Blue Ridge Bliss

Originally published in VLife, February 2011 •
Photos by Mary Ann DeSantis •

Nowhere is a journey more satisfying than on the Blue Ridge Parkway, a 469-mile scenic highway connecting the Shenandoah National Park in northwestern Virginia with the Great Smoky Mountain National Park in North Carolina.

Ride awhile, then stop awhile: the two-lane Parkway is designed for leisurely enjoyment. Turn on your favorite Bluegrass music, make sure your camera battery is fully charged, and come along with me to some of my favorite stops on or near the Virginia leg of one of America’s most beautiful drives.

“Oh, Shenandoah…”

Mile Post 2.8
Shenandoah Valley Overlook
The Shenandoah National Park is celebrating its 75th anniversary this year with a variety of events, so it’s appropriate to begin your trip with a sweeping view across the Shenandoah Valley. From this overlook, you will see Signal Knob, a Civil War communications post on the right side of Massanutten Mountain. Get the tripod out and take some panoramic photos… or just take a deep breath and enjoy the relaxing sounds of nature.

“Rock Solid Spirituality”

Mile Post 61.6
Virginia’s Natural Bridge
The size alone of the 20-story Natural Bridge is jaw-dropping, but the sense of history is awe-inspiring when you realize just who walked through the solid rock portal hundreds of years ago. Surveyed by George Washington and deeded to Thomas Jefferson by King George III two years before the Revolutionary War, the natural wonder was also a spiritual place for Monacan Indians. Indeed it’s still known as nature’s cathedral, and if you are there as darkness falls be sure to catch the choreographed light show, “The Drama of Creation,” a moving experience that transforms the bridge into a natural theater.

Roanoke River Gorge

“Explore the Gorge”

Mile Post 115
Roanoke River Gorge & Explore Park
Even if you are afraid of heights like I am, bite the bullet and pull over at the Roanoke River Overlook. It’s hard to take a bad photo of the breathtaking scenery of the Roanoke River Gorge below. When you are ready for a break, take the nearby mile-long road off the Parkway into Virginia’s Explore Park, which also offers access to the river. The Visitors Center has three galleries with exhibits, including a miniature model of the Parkway that shows the length of the 75-year-old road. The 1,100 acre park contains a living history museum, a 17th century Native American village, and an 18th century frontier fort.


“Star-Struck Hiking”

Mile Post 120
Roanoke Star on Mill Mountain
This stop is a sentimental favorite because my late father pointed out the Roanoke Star whenever we’d travel through Virginia. Back then, it was about the destination and not the journey, so we never stopped long enough to get a close-up look at the immense star that can be seen 60 miles away. The 100-foot tall structure was built in 1949 to attract people to Roanoke Valley for holiday shopping but has since become an iconic symbol of Roanoke. By now, you are probably ready to stretch your legs so walk along one of Mill Mountain’s beautiful nature trails. Both the Mill Mountain Zoo and the Discovery Center also offer nice breaks for kids of all ages.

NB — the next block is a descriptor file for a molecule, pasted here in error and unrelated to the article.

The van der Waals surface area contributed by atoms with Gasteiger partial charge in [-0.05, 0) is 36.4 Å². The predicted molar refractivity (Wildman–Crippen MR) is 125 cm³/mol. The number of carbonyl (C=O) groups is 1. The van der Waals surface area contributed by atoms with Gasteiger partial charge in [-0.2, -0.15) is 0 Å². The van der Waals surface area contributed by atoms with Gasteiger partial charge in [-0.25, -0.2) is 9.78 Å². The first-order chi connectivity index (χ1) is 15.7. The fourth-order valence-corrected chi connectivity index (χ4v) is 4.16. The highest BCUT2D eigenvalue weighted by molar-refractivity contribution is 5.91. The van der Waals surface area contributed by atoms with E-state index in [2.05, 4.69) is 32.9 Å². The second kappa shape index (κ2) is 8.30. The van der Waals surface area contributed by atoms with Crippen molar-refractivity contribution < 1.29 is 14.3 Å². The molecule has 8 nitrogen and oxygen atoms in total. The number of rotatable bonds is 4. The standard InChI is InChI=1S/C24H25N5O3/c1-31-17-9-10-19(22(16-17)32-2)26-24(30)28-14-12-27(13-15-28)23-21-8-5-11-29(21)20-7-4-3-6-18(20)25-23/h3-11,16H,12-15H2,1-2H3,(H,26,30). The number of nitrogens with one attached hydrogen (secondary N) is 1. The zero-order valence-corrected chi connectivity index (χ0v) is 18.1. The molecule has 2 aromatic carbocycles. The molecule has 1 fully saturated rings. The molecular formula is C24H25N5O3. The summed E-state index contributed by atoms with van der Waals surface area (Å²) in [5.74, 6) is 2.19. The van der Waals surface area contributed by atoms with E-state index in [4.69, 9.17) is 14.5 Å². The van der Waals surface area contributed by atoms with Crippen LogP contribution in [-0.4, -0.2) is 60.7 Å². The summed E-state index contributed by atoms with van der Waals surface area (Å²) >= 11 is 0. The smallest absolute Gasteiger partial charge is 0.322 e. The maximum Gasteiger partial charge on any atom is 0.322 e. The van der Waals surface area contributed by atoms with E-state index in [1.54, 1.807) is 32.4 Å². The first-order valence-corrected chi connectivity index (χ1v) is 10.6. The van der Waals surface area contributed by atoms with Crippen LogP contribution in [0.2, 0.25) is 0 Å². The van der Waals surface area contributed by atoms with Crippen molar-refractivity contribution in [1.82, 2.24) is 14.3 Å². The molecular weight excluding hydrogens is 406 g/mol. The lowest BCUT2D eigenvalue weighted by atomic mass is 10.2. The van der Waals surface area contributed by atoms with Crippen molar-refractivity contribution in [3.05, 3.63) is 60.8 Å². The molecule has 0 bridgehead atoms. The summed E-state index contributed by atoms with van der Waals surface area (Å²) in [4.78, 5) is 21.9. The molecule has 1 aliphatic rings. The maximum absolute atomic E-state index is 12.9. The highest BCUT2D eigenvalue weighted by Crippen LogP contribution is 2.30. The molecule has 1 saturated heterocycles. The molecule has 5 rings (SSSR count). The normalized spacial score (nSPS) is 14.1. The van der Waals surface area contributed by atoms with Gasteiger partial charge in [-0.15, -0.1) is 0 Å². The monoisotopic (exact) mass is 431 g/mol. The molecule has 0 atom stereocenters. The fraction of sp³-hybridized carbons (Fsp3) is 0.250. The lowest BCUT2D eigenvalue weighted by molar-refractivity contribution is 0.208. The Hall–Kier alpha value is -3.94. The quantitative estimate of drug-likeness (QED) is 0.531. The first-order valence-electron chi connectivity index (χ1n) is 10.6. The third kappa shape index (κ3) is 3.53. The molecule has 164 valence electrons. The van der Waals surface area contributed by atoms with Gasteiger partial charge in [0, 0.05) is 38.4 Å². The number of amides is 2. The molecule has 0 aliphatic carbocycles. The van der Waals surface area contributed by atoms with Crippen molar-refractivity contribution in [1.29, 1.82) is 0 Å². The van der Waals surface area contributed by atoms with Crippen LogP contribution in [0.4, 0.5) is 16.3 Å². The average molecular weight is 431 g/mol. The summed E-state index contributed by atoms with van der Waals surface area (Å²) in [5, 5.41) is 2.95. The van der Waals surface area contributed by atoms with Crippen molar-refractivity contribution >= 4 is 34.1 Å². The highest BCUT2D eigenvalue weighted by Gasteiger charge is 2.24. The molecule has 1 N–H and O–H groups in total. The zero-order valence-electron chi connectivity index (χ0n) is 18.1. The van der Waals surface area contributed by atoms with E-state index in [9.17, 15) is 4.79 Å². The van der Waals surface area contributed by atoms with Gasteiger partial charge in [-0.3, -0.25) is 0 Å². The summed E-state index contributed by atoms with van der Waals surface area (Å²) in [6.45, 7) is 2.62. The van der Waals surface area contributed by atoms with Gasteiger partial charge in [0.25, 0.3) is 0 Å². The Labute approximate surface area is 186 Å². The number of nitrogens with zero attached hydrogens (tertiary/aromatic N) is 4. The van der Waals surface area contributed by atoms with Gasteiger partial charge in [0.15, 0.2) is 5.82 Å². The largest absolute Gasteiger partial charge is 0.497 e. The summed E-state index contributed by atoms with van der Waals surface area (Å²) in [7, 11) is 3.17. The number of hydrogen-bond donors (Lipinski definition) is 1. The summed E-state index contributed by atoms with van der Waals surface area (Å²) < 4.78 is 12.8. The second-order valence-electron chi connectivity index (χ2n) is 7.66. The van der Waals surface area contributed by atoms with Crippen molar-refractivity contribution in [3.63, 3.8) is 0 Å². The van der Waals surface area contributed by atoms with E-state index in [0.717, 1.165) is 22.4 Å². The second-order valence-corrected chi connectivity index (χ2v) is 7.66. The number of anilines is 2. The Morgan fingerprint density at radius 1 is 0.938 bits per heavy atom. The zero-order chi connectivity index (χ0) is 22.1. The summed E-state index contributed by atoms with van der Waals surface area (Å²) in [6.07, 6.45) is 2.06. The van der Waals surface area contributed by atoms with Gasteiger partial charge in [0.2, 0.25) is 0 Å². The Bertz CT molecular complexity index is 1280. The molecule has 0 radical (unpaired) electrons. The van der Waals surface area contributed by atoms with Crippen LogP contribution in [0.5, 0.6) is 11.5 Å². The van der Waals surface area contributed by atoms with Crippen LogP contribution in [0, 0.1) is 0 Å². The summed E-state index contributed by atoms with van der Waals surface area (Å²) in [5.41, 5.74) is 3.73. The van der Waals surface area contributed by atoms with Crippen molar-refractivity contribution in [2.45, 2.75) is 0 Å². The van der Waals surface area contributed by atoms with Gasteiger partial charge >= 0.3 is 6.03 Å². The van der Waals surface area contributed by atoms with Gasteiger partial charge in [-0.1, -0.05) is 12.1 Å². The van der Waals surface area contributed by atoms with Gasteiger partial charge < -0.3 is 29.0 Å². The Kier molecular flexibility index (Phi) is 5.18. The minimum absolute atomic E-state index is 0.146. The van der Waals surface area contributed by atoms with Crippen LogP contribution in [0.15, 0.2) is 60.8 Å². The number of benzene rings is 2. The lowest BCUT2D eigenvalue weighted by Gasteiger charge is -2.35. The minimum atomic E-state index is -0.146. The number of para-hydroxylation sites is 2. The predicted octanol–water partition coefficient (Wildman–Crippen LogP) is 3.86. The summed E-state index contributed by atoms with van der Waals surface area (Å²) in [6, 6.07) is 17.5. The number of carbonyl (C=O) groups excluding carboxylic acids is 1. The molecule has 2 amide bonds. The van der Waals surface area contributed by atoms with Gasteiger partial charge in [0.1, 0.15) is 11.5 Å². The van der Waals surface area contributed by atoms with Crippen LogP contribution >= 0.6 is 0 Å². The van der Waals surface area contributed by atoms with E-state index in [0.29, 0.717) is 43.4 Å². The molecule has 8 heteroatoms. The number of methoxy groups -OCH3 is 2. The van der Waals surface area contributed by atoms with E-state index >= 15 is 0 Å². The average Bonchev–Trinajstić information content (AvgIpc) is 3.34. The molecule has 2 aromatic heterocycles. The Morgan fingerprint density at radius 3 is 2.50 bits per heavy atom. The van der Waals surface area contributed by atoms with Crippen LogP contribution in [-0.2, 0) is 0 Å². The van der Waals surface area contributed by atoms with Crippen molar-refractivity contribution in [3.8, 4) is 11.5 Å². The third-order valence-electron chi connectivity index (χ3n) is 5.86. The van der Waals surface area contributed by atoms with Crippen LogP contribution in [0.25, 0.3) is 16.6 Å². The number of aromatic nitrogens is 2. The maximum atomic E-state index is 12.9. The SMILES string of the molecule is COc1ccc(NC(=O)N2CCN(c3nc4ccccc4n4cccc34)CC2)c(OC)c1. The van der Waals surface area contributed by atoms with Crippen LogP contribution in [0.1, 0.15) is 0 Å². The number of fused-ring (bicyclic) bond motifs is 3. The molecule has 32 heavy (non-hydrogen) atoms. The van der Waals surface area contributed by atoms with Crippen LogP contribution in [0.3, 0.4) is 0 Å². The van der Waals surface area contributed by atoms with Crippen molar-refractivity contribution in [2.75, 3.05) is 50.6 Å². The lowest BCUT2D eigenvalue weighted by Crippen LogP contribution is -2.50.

“A Signature Dish Break”

Mile Post 121
Peanut Soup and Spoonbread
After all that walking on Mill Mountain, you’ll need to eat. Don’t leave Roanoke Valley without sampling Peanut Soup and Spoonbread at the historic Hotel Roanoke, built in 1882. The combination has been the hotel’s signature dish since 1940 and is served in the Pine Room Pub, which was an Officers’ Club during WWII. Before heading back to the Blue Ridge Parkway, be sure to take a look around the National Historic Landmark and enjoy the many murals and historic displays.

“Stop & Hear the Music”

Mile Post 165.2
Floyd Country Music Store
Virginia’s Heritage Music Trail, also known as The Crooked Road, weaves in and around the Blue Ridge Parkway, and Appalachian and Bluegrass music is definitely woven into the roots of this region. The Floyd Country Music Store, six miles off the Parkway at Highway 221, is a fun place to join the locals as well as world-travelers for the famous Friday Night Jamborees. Even if you can’t make it on a Friday night, still plan to stop for handdipped ice cream and all things music-related. The store recently celebrated its 100th anniversary and is a perfect place to shop for unique, local merchandise.

“Worth a Picture”

Mile Post 176
Mabry Mill
Most likely you’ve seen photos of Mabry Mill, one of the Parkway’s most photographed locations. The grist mill operated from 1910 to 1935 and was a landmark for locals who needed a load of corn ground into meal or horses shod. Folks said owner Ed Mabry was a “man who could do anything.” Today, his spirit is honored with milling and wood-carving demonstrations, blacksmithing, and other mountain skills. And the restaurant serves a Virginia breakfast of country ham, buckwheat cakes, and blackberry preserves.

“Crossing the Line”

Mile Post 213
Blue Ridge Music Center
Music is a natural part of Virginia’s mountains, so if you missed Floyd’s Friday Night Jamboree (at Mile Post 165.2), be sure to stop at the Blue Ridge Music Center before you cross the state line into North Carolina. The nationally recognized center has helped musicians honor and preserve the region’s rich musical culture. In addition to the outdoor amphitheater concerts on weekends, local musicians volunteer for free Midday Mountain Music performances at the Visitor Center almost every day.


Speed Limit: 45 miles-per-hour Gas Availability: None on the Parkway itself. Exit at the US or State Highway intersections Number of Overlooks: 275 Elevations: 650 feet at Virginia’s James River to 6,000 feet in North Carolina’s Pisgah Range Road Condition Information: 828-298-0398

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